new report on hunger in burma's chin state
New Resource Report on Bamboo Rat Crisis in Burma
July 30, 2008
Project Maje has produced a new resource report, "Rats and Kyats: Bamboo Flowering Causes a Hunger Belt in Chin State, Burma."
The bamboo species Melocanna baccifera blossoms approximately every 48 years. This type of bamboo grows throughout a large area of Northeast India (primarily in Mizoram and Manipur States) as well as regions of Burma (mainly Chin State) and Bangladesh (Hill Tracts.) It densely covers valleys and hillsides in the rugged terrain of the region. The blossoming bamboo produces fruit, then dies off. During the fruiting stage of the cycle, forest rats feed on the bamboo fruits/seeds. Once the population of rats has stripped the forest of bamboo fruit/seeds, rat swarms invade farms and villages to devour crops and stored rice. This phenomenon, known as the Mautam, has historically resulted in mass starvation among indigenous peoples of the region where Melocanna baccifera bamboo grows. While the current Mautam bamboo/rat cycle as it affects Northeast India has been covered by journalists, and food aid is being provided there and in the Bangladesh Hill Tracts, the Mautam crisis across the borders in Burma is less well known. In Burma's Chin State, local groups are attempting to provide aid, but there is not yet a large scale organized relief effort in the Mautam affected areas.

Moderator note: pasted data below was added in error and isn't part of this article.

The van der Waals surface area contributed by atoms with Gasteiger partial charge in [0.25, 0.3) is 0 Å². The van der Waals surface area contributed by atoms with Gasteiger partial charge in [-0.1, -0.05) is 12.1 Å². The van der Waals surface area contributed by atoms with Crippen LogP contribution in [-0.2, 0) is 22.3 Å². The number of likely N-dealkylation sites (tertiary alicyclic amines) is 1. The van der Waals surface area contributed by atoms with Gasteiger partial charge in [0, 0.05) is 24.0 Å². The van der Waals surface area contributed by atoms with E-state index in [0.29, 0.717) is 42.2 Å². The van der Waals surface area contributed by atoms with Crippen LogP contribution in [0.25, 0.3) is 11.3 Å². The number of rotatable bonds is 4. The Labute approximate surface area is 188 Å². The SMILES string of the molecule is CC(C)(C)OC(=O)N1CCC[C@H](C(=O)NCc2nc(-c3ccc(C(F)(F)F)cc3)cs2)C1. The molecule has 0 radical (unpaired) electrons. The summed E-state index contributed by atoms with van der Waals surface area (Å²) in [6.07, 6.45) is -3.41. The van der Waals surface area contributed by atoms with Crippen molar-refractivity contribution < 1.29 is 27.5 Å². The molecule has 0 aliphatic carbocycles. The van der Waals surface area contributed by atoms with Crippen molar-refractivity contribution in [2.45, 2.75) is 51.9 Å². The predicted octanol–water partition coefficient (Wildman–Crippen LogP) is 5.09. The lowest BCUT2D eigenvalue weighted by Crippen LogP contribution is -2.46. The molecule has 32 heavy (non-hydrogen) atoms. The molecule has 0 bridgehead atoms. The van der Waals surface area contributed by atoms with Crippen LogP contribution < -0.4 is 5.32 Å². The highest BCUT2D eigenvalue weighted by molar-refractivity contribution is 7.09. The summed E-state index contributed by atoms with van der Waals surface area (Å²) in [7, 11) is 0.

The Project Maje resource report, "Rats and Kyats" is intended for journalists, aid workers and other researchers who may become interested in the bamboo/rat cycle as it affects Burma. News stories and documents are reproduced or linked in it, and there is also a links list of background information on the bamboo/rat cycle as it affects Mizoram, Manipur and Bangladesh.
Project Maje is an independent information project on Burma’s human rights and environmental issues, founded in 1986.
"Rats and Kyats: Bamboo Flowering Causes a Hunger Belt in Chin State, Burma" is available at: